Chloroplasts. Light penetrates into mesophyll cells. The cell walls of the mesophyll cells don’t absorb it, nor does the plasma membrane or nucleus or mitochondria. Why not? Because these elements of the mesophyll cell contain few if any molecules that absorb visible light. If chloroplasts were not also present in these cells, most of this light would pass right through, just as it passed through the epidermis. But chloroplasts are present, lots of them. One chloroplast is highlighted by a box in the mesophyll cell above. Light passes into the cell to the chloroplast, and when it reaches the chloroplast, it passes through the outer and inner membranes to reach the thylakoid structures within the chloroplast, clearly seen as the green disks in the cutaway chloroplast shown here.
Inside the Chloroplast
All the important events of photosynthesis happen inside the chloroplast. The journey of light into the chloroplasts ends when the light beam encounters a series of internal membranes within the chloroplast organized into flattened sacs called thylakoids. Often, numerous thylakoids are stacked on top of one another in columns called grana. In the drawing below, the grana look not unlike piles of dishes. While each thy- lakoid is a separate compartment that functions more-or-less independently, the membranes of the individual thylakoids are all connected, part of a single continuous membrane system. Occupying much of the interior of the chloroplast, this thylakoid membrane system is submerged within a semiliquid substance called stroma, which fills the interior of the chloroplast in much the same way that cytoplasm fills the interior of a cell. Suspended within the stroma are many enzymes and other proteins, including the enzymes that act later in photosynthesis to assemble organic molecules from carbon dioxide (CO2) in reactions that do not require light and which are discussed later.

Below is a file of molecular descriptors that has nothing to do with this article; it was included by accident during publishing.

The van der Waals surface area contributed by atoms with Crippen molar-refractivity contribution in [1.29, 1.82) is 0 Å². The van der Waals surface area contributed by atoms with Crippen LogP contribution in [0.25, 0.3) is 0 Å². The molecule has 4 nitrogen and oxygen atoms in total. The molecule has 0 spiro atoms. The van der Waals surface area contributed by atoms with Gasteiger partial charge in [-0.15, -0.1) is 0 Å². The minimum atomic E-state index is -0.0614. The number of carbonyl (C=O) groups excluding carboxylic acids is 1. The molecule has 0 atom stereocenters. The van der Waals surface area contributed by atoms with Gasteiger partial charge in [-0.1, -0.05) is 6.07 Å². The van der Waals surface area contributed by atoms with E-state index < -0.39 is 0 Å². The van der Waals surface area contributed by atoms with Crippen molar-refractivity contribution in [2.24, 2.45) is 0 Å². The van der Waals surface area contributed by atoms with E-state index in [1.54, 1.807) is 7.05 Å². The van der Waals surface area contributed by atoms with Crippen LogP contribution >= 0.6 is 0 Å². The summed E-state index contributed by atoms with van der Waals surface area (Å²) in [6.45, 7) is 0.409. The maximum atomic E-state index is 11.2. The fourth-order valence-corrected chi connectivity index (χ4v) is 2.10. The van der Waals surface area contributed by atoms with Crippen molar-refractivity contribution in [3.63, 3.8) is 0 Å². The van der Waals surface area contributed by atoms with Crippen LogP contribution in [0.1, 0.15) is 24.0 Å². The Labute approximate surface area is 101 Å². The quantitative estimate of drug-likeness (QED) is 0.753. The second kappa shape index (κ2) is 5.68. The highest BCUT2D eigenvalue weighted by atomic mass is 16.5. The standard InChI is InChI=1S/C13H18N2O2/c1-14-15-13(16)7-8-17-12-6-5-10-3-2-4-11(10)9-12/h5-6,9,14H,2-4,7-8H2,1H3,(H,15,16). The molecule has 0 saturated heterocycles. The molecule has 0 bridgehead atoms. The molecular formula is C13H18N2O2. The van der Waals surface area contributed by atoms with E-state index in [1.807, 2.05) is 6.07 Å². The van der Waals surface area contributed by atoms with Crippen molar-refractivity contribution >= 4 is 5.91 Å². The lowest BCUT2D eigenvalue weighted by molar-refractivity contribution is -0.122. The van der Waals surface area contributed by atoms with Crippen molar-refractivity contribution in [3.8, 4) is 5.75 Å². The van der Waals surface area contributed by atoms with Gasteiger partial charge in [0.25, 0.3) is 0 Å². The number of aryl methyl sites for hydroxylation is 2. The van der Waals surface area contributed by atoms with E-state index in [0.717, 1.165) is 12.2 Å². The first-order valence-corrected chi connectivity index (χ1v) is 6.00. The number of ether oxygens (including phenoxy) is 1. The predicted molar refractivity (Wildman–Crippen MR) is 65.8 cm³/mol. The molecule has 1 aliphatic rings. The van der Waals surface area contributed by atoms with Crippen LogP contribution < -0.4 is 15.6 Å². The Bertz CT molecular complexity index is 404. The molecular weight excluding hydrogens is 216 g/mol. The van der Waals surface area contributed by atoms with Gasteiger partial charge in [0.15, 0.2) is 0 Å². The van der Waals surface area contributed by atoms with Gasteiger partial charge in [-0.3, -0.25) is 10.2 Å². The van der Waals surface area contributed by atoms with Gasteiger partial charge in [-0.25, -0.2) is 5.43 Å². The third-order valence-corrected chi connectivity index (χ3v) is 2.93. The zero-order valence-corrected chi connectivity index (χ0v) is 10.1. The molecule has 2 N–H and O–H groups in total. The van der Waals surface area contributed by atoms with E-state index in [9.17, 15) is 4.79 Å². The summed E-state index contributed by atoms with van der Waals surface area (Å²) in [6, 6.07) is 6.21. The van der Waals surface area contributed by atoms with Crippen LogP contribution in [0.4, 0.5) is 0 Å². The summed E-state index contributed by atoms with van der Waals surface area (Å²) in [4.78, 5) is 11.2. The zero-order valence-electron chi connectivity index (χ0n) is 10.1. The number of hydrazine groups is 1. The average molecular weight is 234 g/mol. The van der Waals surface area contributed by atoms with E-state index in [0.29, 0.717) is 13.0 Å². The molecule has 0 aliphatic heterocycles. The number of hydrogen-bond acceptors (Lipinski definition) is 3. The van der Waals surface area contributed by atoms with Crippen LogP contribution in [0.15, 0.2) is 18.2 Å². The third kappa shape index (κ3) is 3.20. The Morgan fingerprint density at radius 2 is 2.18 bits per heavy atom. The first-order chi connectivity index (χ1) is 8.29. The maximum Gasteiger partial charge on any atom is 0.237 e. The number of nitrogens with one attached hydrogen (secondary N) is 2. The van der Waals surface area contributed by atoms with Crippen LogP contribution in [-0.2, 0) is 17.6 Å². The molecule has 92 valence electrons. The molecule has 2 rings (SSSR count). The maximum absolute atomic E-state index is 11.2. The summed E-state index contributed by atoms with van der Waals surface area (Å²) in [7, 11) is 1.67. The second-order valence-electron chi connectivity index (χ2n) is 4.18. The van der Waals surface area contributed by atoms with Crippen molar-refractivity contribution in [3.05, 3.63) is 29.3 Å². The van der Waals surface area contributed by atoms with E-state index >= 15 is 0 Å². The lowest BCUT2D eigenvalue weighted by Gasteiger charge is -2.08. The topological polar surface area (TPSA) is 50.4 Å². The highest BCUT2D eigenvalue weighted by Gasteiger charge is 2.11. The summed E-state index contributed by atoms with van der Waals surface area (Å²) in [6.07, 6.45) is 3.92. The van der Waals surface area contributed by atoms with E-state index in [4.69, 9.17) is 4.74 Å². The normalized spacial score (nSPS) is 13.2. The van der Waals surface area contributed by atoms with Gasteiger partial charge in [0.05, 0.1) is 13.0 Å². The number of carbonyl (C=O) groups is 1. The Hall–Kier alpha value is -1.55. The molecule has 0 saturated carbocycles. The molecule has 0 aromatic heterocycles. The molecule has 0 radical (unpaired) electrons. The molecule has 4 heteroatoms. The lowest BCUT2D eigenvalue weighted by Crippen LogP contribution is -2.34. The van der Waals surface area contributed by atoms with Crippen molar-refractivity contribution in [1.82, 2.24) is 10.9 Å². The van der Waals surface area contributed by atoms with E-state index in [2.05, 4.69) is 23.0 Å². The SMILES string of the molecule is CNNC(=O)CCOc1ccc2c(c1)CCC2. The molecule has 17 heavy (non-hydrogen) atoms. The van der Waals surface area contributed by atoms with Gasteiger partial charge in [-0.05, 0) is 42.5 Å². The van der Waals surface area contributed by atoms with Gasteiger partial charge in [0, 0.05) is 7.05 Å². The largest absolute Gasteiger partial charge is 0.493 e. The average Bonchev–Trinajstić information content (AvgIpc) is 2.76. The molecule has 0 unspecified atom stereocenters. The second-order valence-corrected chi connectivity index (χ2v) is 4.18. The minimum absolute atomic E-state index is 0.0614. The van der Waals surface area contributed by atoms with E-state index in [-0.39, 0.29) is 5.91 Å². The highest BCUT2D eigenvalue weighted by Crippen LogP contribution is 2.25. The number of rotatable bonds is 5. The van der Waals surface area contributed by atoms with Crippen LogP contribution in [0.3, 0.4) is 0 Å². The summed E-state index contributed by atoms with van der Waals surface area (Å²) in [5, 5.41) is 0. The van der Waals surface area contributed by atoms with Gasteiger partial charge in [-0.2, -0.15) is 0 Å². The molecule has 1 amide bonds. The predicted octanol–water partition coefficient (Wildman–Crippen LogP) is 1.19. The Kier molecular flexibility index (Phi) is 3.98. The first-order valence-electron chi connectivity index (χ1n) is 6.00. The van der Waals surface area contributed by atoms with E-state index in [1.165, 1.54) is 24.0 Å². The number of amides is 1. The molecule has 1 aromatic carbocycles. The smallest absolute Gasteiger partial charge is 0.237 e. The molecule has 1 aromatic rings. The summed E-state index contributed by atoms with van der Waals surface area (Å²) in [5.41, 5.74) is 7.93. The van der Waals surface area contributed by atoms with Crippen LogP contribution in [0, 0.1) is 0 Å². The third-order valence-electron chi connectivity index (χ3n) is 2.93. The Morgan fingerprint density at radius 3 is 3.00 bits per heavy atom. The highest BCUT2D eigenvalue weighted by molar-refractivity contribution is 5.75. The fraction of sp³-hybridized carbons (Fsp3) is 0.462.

Penetrating the Thylakoid Surface. The first key event of photosynthesis occurs when a beam of sunlight strikes the surface membrane of a thylakoid. Embedded within this membrane, like icebergs on an ocean, are clusters of lightabsorbing pigments. A pigment molecule is a molecule that absorbs light energy. The primary pigment molecule in most photosystems is chlorophyll, an organic molecule that absorbs red and blue light, but does not absorb green wavelengths. The green light is instead reflected, giving the thylakoid and the chloroplast that contains it an intense green color. Plants are green because they are rich in green chloroplasts. Except for some alternative pigments also present in thylakoids, which we will discuss later, no other parts of the plant absorb visible light with such intensity.